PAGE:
The Strategic Advantage of "Overwhelming Superiority"

Jordan Henry
08-24-2017

The Gulf War marked a new day for the American Armed Forces. Phyllis Schlafly considered this chapter of American military history to be especially important because it allowed the American people to “shake off our self-image as a defeated nation, characterized by that embarrassing picture of the helicopter lifting its last load of refugees out of Saigon.” The Gulf War allowed the American people to compare and contrast the Vietnam War under President Lyndon B. Johnson and the Gulf War under President George H. W. Bush. Just days ago, we saw a similar contrast as President Trump announced a change from President Obama’s policy in Afghanistan. Let’s see what contrasts can be found so we can learn our lesson from history through the writings of Phyllis Schlafly and feel the “national exhilaration” of total and swift victory.

The Gulf War proved the duty of a nation to remain constantly ready to defend its interests in the face of military opposition. Phyllis Schlafly was quick to point out that America’s vast network of technologically advanced military intelligence was only able to detect thirty-five of Iraq’s two hundred Scud missile sites. If we had prepared only for the predicted threat, our forces would have been woefully inadequate to the task laid out for them. Similarly, the duty of our federal government today is to protect its citizens and its interests. Every other function, from the preservation of free speech to the preservation of national parks is predicated on the ability of the nation to defend itself in military combat.

President Donald Trump has made great strides in reshaping America’s military to be able to fulfil that fundamental task of defending America. With new policies barring transgender individuals from military service, the president has reaffirmed his commitment to taking the focus of the military off of political correctness and putting it back on winning in combat. In a tweet, he cited that, “Our military must be focused on decisive and overwhelming victory and cannot be burdened with the tremendous medical costs and disruption that transgender in the military would entail.” While the debate raged over whether or not the undeniable monetary costs associated with having transgender people in the military should be considered “tremendous,” nobody seemed to feel like talking about whether having them in the military would actually help the military carry out their mission. Allowing men to switch to women’s barracks simply by claiming to feel like a woman not only would put servicewomen at risk, but it would also be horrendous for morale. When we consider the problem with a proper perspective on what the military should be about, the answer to the question of transgenderism in the military is obvious.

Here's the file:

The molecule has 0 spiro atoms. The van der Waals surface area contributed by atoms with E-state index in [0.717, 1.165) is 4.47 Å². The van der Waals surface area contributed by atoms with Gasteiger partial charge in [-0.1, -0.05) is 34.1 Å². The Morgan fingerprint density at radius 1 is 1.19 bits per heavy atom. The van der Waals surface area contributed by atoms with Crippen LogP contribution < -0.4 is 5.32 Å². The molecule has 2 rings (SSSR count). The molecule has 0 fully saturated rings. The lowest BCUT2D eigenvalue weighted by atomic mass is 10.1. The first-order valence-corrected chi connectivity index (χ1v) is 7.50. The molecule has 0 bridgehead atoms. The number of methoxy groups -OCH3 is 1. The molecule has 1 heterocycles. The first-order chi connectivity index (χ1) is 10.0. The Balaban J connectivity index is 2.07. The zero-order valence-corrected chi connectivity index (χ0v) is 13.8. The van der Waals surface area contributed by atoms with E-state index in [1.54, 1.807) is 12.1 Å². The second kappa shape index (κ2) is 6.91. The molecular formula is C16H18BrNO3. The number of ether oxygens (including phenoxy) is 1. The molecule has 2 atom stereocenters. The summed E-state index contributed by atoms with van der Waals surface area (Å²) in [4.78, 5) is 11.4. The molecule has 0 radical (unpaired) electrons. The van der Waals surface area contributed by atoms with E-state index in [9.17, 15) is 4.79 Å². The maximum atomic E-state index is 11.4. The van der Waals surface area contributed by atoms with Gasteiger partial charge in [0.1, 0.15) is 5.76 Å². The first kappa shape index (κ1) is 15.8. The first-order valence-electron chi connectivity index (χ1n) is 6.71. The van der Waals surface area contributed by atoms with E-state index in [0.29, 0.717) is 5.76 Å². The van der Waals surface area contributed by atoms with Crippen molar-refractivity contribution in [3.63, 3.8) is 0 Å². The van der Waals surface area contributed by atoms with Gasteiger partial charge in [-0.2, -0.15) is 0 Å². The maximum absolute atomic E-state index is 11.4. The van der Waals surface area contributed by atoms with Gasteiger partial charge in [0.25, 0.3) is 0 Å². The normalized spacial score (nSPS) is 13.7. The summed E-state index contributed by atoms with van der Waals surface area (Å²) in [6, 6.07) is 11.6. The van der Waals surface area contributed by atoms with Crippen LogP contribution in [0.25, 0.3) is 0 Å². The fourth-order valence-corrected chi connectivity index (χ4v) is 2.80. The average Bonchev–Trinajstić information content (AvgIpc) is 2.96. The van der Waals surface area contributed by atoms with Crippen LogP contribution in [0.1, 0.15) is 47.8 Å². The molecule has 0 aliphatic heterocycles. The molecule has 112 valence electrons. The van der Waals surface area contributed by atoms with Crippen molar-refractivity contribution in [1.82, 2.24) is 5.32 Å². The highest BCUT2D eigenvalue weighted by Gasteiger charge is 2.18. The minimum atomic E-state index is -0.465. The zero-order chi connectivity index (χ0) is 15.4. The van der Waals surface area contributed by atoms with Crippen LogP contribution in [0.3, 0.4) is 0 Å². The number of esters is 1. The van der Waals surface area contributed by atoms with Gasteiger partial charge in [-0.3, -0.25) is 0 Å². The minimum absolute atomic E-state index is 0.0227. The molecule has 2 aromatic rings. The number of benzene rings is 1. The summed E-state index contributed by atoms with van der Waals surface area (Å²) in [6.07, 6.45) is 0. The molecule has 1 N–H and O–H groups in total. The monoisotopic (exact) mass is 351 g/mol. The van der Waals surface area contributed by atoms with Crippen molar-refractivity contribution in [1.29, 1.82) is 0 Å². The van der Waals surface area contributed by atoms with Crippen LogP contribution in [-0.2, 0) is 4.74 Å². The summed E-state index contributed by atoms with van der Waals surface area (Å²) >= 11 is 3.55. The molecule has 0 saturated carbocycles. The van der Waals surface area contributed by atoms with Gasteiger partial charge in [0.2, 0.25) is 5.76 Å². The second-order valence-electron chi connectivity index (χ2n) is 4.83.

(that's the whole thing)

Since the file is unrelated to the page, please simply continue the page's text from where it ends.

The Gulf War also proved that total and swift victory should be the goal in any military action. While LBJ took a course of slow escalation in Vietnam that ultimately led to defeat, Bush unleashed the full military might of the United States to end the conflict as quickly as possible. Phyllis hit the nail on the head when she said, “Overwhelming superiority, overkill, redundancy – those are all positive factors when it comes to winning battles. They do not mean we waste unnecessary resources; they mean we shed less blood because the enemy gives up sooner.” These principles are not restricted to the twentieth century. Days ago, President Donald Trump unveiled a plan to change President Obama’s strategy in Afghanistan. Rather than having “strategic patience” and slow escalation with publicly acknowledged timeframes, Trump pledged to use the time-tested method of rapid escalation.

Our military now has a commander-in-chief who recognizes what their proper function is. By allowing our troops to do their job and equipping them for it, the President is showing that he understands history and has the best interests of our troops and our nation in mind. Phyllis Schlafly wrote about the Gulf War because she understood that our history can give us “lessons of lasting value.” The biggest lesson to learn from the Gulf War is that total military superiority is the best way to protect our nation. The April 1991 Phyllis Schlafly Report verifies the fact that President Trump’s Afghanistan strategy will save American lives and lead to a more swift conclusion that neither President Obama nor President Johnson could have achieved.

To view the April 1991 Phyllis Schlafly Report in its entirety, please click on the image below

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